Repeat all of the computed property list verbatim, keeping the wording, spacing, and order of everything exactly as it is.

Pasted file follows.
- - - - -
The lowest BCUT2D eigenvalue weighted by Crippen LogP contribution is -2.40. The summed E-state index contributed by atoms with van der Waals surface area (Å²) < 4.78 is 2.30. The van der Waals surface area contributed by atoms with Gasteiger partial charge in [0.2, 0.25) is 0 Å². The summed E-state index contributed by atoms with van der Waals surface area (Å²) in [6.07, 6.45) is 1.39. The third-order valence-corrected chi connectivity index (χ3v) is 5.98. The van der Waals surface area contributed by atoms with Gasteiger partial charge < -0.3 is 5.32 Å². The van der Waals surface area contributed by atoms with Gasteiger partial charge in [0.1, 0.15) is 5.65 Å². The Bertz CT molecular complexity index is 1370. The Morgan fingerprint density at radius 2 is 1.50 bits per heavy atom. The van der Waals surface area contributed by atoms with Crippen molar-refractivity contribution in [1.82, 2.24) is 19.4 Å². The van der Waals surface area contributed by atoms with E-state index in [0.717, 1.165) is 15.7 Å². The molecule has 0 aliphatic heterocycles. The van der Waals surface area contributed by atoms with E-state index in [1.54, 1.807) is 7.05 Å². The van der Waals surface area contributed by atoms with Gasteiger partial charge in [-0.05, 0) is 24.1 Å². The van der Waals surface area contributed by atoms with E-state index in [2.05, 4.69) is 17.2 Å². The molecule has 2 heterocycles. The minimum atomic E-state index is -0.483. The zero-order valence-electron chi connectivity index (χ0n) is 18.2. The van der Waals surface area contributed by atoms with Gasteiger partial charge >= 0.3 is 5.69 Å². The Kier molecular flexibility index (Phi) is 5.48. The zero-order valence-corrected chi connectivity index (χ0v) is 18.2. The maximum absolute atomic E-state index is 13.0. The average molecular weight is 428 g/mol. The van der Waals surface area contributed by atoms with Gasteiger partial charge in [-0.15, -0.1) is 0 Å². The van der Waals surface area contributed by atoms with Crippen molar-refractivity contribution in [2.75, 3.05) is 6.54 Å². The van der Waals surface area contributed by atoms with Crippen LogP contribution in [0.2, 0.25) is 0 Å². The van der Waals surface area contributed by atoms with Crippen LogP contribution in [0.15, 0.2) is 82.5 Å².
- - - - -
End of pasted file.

The lowest BCUT2D eigenvalue weighted by Crippen LogP contribution is -2.40. The summed E-state index contributed by atoms with van der Waals surface area (Å²) < 4.78 is 2.30. The van der Waals surface area contributed by atoms with Gasteiger partial charge in [0.2, 0.25) is 0 Å². The summed E-state index contributed by atoms with van der Waals surface area (Å²) in [6.07, 6.45) is 1.39. The third-order valence-corrected chi connectivity index (χ3v) is 5.98. The van der Waals surface area contributed by atoms with Gasteiger partial charge < -0.3 is 5.32 Å². The van der Waals surface area contributed by atoms with Gasteiger partial charge in [0.1, 0.15) is 5.65 Å². The Bertz CT molecular complexity index is 1370. The Morgan fingerprint density at radius 2 is 1.50 bits per heavy atom. The van der Waals surface area contributed by atoms with Crippen molar-refractivity contribution in [1.82, 2.24) is 19.4 Å². The van der Waals surface area contributed by atoms with E-state index in [0.717, 1.165) is 15.7 Å². The molecule has 0 aliphatic heterocycles. The van der Waals surface area contributed by atoms with E-state index in [1.54, 1.807) is 7.05 Å². The van der Waals surface area contributed by atoms with Gasteiger partial charge in [-0.05, 0) is 24.1 Å². The van der Waals surface area contributed by atoms with E-state index in [2.05, 4.69) is 17.2 Å². The molecule has 2 heterocycles. The minimum atomic E-state index is -0.483. The zero-order valence-electron chi connectivity index (χ0n) is 18.2. The van der Waals surface area contributed by atoms with Gasteiger partial charge >= 0.3 is 5.69 Å². The Kier molecular flexibility index (Phi) is 5.48. The zero-order valence-corrected chi connectivity index (χ0v) is 18.2. The maximum absolute atomic E-state index is 13.0. The average molecular weight is 428 g/mol. The van der Waals surface area contributed by atoms with Gasteiger partial charge in [-0.15, -0.1) is 0 Å². The van der Waals surface area contributed by atoms with Crippen molar-refractivity contribution in [2.75, 3.05) is 6.54 Å². The van der Waals surface area contributed by atoms with Crippen LogP contribution in [0.2, 0.25) is 0 Å². The van der Waals surface area contributed by atoms with Crippen LogP contribution in [0.15, 0.2) is 82.5 Å².